The Internal Revenue Service has seized personal property of former Utah Attorney General Phil L. Hansen to satisfy claimed back taxes.
Hansen was first a Murray city judge, then Utah's chief legal officer from 1965 to 1969. He was one of the most controversial attorneys general ever to hold the post, at times while in office being embroiled in tax problems.On Thursday, moving vans under IRS direction pulled up to his home and began hauling away his belongings. The action was approved by U.S. District Judge David Sam, acting on an affidavit by an IRS revenue officer.
The affidavit, signed by Revenue Officer Dayna Nichols, claims Hansen owes $41,253.36, dating to 1984. Of that, $27,033.69 is listed as unpaid taxes and $14,219.67 as interest and penalties.
Hansen owes income tax, employer's quarterly federal tax and employer's annual federal unemployment tax, the affidavit asserts.
"By reason of the taxpayer's neglect and failure to pay such tax within 10 days after notice and demand, a levy may be made on all property" that Hansen owns, it says.
In 1966 Hansen purchased the house, which is the historic Grant-Walker Home, built in 1902.
"In 1982 . . . an apparent business associate of Mr. Hansen's, paid the Internal Revenue Service approximately $285,000 to pay Phil L. Hansen's tax liabilities," it says. At that time, Hansen gave the associate a deed to the home and to another property, it says.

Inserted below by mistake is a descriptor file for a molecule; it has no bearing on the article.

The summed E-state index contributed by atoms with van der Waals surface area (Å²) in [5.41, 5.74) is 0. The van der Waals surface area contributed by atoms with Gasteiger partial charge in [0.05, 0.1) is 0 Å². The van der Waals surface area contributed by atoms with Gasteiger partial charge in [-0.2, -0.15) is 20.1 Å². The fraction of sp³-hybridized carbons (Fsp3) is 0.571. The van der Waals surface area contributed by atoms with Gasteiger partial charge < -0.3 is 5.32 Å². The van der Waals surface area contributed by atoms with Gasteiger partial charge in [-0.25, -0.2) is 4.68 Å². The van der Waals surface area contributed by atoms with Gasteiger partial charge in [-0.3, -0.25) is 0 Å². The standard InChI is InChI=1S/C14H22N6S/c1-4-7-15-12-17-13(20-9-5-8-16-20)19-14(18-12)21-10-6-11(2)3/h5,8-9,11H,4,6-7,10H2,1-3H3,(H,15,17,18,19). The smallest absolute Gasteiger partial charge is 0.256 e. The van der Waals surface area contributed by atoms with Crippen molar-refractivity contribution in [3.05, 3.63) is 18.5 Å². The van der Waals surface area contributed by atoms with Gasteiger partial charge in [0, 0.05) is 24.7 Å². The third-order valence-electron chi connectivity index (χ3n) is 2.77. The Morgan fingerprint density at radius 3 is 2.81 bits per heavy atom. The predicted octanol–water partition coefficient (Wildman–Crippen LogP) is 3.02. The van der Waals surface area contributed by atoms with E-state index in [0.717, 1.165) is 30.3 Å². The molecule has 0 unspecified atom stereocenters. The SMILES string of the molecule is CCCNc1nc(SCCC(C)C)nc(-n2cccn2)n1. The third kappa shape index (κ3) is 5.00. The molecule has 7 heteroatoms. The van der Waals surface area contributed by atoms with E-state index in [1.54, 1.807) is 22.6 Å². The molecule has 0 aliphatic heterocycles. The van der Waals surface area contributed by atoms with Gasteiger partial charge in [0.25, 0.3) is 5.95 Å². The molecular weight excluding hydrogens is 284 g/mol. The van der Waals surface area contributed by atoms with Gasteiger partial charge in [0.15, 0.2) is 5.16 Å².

"Mr. Hansen subsequently defaulted on the agreement to repay," and the associate foreclosed on the two pieces of property on Nov. 7, 1986, the affidavit claims.
According to Nichols, furniture and personal belongings in the house weren't listed as collateral and they did not become the property of the associate.
Hansen continued to live in the house, the affidavit says. "Since Mr. Hansen's liabilities were paid . . . (he) has failed to comply with filing and paying requirements for employment tax returns, and personal income tax returns."
An IRS official told the Deseret News that the agency's next steps are to schedule a public auction of the property, advertise the sale in newspapers and post notices in public places.
Until the sale, Hansen will have the right to pay off the lien in full or make some other arrangement, which would stop the auction, he said.
Hansen charged that the day before the raid, his certified public accountant paid the IRS $6,000 and the agency agreed to negotiate payments for the balance.
He denounced the IRS' "deception, arrogance, intimidation tactics, threats...I thought I lived in America, where no one, including the IRS, is exempt from the law. The Gestapo-like tactics used in my case were deplorable."
talking with reporters about the matter. But messages left for Hansen at his law office were not returned by press deadline.